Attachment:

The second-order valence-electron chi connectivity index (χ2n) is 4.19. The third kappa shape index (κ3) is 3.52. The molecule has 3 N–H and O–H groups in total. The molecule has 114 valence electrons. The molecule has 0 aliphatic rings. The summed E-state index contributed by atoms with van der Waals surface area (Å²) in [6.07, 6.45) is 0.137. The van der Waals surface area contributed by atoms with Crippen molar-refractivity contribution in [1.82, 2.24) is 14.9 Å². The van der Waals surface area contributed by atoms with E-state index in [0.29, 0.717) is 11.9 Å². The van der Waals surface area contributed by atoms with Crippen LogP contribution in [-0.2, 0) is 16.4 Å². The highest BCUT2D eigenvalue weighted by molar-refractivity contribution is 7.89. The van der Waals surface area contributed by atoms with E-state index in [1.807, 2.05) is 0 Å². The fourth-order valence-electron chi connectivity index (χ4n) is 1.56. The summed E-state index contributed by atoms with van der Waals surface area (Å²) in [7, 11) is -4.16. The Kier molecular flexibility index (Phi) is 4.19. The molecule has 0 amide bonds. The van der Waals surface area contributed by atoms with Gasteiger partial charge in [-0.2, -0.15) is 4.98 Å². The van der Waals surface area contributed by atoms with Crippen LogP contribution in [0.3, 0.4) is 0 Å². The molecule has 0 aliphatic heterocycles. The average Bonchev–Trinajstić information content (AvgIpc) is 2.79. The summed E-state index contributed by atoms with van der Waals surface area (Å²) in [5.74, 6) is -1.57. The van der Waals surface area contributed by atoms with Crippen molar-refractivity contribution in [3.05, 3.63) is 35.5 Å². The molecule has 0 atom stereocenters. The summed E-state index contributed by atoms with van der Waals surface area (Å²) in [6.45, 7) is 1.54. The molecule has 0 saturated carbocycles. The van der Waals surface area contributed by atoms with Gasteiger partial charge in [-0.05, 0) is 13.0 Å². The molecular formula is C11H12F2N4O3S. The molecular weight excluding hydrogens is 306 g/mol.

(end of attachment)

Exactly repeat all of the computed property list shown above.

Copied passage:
The second-order valence-electron chi connectivity index (χ2n) is 4.19. The third kappa shape index (κ3) is 3.52. The molecule has 3 N–H and O–H groups in total. The molecule has 114 valence electrons. The molecule has 0 aliphatic rings. The summed E-state index contributed by atoms with van der Waals surface area (Å²) in [6.07, 6.45) is 0.137. The van der Waals surface area contributed by atoms with Crippen molar-refractivity contribution in [1.82, 2.24) is 14.9 Å². The van der Waals surface area contributed by atoms with E-state index in [0.29, 0.717) is 11.9 Å². The van der Waals surface area contributed by atoms with Crippen LogP contribution in [-0.2, 0) is 16.4 Å². The highest BCUT2D eigenvalue weighted by molar-refractivity contribution is 7.89. The van der Waals surface area contributed by atoms with E-state index in [1.807, 2.05) is 0 Å². The fourth-order valence-electron chi connectivity index (χ4n) is 1.56. The summed E-state index contributed by atoms with van der Waals surface area (Å²) in [7, 11) is -4.16. The Kier molecular flexibility index (Phi) is 4.19. The molecule has 0 amide bonds. The van der Waals surface area contributed by atoms with Gasteiger partial charge in [-0.2, -0.15) is 4.98 Å². The van der Waals surface area contributed by atoms with Crippen LogP contribution in [0.3, 0.4) is 0 Å². The molecule has 0 aliphatic heterocycles. The average Bonchev–Trinajstić information content (AvgIpc) is 2.79. The summed E-state index contributed by atoms with van der Waals surface area (Å²) in [5.74, 6) is -1.57. The van der Waals surface area contributed by atoms with Crippen molar-refractivity contribution in [3.05, 3.63) is 35.5 Å². The molecule has 0 atom stereocenters. The summed E-state index contributed by atoms with van der Waals surface area (Å²) in [6.45, 7) is 1.54. The molecule has 0 saturated carbocycles. The van der Waals surface area contributed by atoms with Gasteiger partial charge in [-0.05, 0) is 13.0 Å². The molecular formula is C11H12F2N4O3S. The molecular weight excluding hydrogens is 306 g/mol.